For the total_gin i have this info: 

Stall-free Yes Loads from total_gin Start-Cycle 1 Latency 3 

--- Quote End ---  

 

 

This info doesn't show what type of storage resource is used for implementing the buffer. That info can be found in the "source view" tab of the area report. 

 

 

 

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How can i implement a shfit register in OpenCL using the total_gin info? 

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Check "Intel FPGA SDK for OpenCL Programming Guide, Section 5.10.1 - Inferring a Shift Register". Note that unless accesses to the buffer are done in shifting manner, you will not be able to implement that buffer as a shift register.
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Honored Contributor I
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Thanks HRZ, 

 

Instead of opening a new thread i have a doubt. 

 

I have 2 kernels, that have the same command queue, then for kernel1 i enqueue some buffer lets say: 

 

buf1 = enqueueWrite(); 

buf2 = enqueueWrite(); 

buf3 = enqueueWrite(); 

runkernel1(kernel1,buf1...buf3); 

 

then it says on the console:  

Reprogramming device [0] with handle 1 

 

For kernel2 i use as argument the buf1 that i enqueued for kernel1 and enqueue new buffer: 

buf4 = write(); 

... 

buf7 = write(); 

runkernel(kernel2, buf1,buf4..buf7); 

 

then it says on the console:  

Reprogramming device [0] with handle 33 

 

After multiple calls on kernel 2 (inside a loop on the host), i get this error: 

 

Assertion failed: mem, file acl_mem.c, line 466 

 

What is the possible cause?
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Honored Contributor I
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You might have a memory leak somewhere and you are running out of host or device memory. Pay careful attention to all OpenCL-related buffers, events, etc. and make sure everything that is not reused, is freed.

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Honored Contributor I
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--- Quote Start ---  

You might have a memory leak somewhere and you are running out of host or device memory. Pay careful attention to all OpenCL-related buffers, events, etc. and make sure everything that is not reused, is freed.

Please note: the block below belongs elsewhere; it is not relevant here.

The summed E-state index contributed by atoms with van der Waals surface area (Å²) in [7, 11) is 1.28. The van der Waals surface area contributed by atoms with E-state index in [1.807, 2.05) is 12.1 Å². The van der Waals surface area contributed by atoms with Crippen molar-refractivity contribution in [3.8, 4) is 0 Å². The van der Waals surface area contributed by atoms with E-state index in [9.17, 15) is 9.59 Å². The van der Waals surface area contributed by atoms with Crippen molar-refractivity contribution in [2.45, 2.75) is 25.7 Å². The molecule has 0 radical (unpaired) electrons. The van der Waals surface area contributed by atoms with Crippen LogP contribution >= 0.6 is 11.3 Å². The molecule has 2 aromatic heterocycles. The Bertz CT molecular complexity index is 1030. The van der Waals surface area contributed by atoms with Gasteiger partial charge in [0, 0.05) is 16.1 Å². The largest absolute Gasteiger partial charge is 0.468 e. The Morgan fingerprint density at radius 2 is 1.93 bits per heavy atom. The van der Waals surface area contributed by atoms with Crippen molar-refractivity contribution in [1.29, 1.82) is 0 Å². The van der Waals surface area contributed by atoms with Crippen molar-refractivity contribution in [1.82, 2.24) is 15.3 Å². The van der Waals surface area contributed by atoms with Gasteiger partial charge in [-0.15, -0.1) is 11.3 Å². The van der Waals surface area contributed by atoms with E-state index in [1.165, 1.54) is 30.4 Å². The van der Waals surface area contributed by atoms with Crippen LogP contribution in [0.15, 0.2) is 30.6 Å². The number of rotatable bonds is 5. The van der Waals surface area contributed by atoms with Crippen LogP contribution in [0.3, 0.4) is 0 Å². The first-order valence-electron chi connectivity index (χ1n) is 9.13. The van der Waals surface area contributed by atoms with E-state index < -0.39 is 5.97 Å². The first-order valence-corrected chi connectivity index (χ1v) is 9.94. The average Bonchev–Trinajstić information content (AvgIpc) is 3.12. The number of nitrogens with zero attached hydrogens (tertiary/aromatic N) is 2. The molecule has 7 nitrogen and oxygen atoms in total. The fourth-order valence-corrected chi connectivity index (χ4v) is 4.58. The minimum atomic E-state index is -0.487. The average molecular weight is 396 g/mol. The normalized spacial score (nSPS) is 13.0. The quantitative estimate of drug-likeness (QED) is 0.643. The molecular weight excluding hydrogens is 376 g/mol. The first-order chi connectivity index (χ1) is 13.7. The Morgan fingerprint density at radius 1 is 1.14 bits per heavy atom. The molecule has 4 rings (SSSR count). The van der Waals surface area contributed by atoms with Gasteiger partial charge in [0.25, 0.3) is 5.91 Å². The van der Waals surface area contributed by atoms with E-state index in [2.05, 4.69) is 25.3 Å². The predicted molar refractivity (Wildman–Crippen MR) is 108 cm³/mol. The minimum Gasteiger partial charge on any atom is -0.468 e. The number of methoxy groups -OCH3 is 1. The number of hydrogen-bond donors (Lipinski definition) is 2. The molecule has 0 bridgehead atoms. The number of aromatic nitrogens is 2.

--- Quote End ---  

 

 

That's what i strange about my code. For example: 

Kernel 1 code  

 

//Create and write buffer buffer_input_matrix = clCreateBuffer(context, CL_MEM_READ_ONLY, datasize, NULL, &status); /* Write data from the input arrays to the buffers */ status = clEnqueueWriteBuffer(cmd_queue, buffer_input_matrix, CL_TRUE, 0, datasize, input_matrix_dis, 0, NULL, &int_str_input_matrix_enqueue); runKernel(kernel1,buffer_input_matrix..); 

 

Then i did not write the buffer_input_matrix anymore and reuse them for kernel2, how can i free the memory on the device? Releasing the memory object? Imagine i only want to copy the device but don't stored in there or keep them on the memory device. 

 

edit1: i got this error when creating the buffer: -5 (CL_OUT_OF_RESOURCES)
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Honored Contributor I
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Buffers created using clCreateBuffer can be released using "clReleaseMemObject".

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Honored Contributor I
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--- Quote Start ---  

Buffers created using clCreateBuffer can be released using "clReleaseMemObject". 

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Now i only create the buffers once and updated them inside the loop by writing new values on them, before was creating new buffers with same name (inside the loop) and releasing them after the kernel executions but after all giving me that error. 

 

Thanks again HRZ :cool: 

 

Whats the diference between EnqueueMap and EnqueueWrite, the two also keep stored on the device memory?
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Honored Contributor I
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--- Quote Start ---  

Whats the diference between EnqueueMap and EnqueueWrite, the two also keep stored on the device memory? 

--- Quote End ---  

 

 

https://stackoverflow.com/questions/22057692/whats-the-difference-between-clenqueuemapbuffer-and-cle... 

 

For non-SoC FPGA devices, both functions will copy the buffer from host to device. For SoC FPGAs with shared memory, however, using EnqueueMap will allow you to avoid double buffer allocation.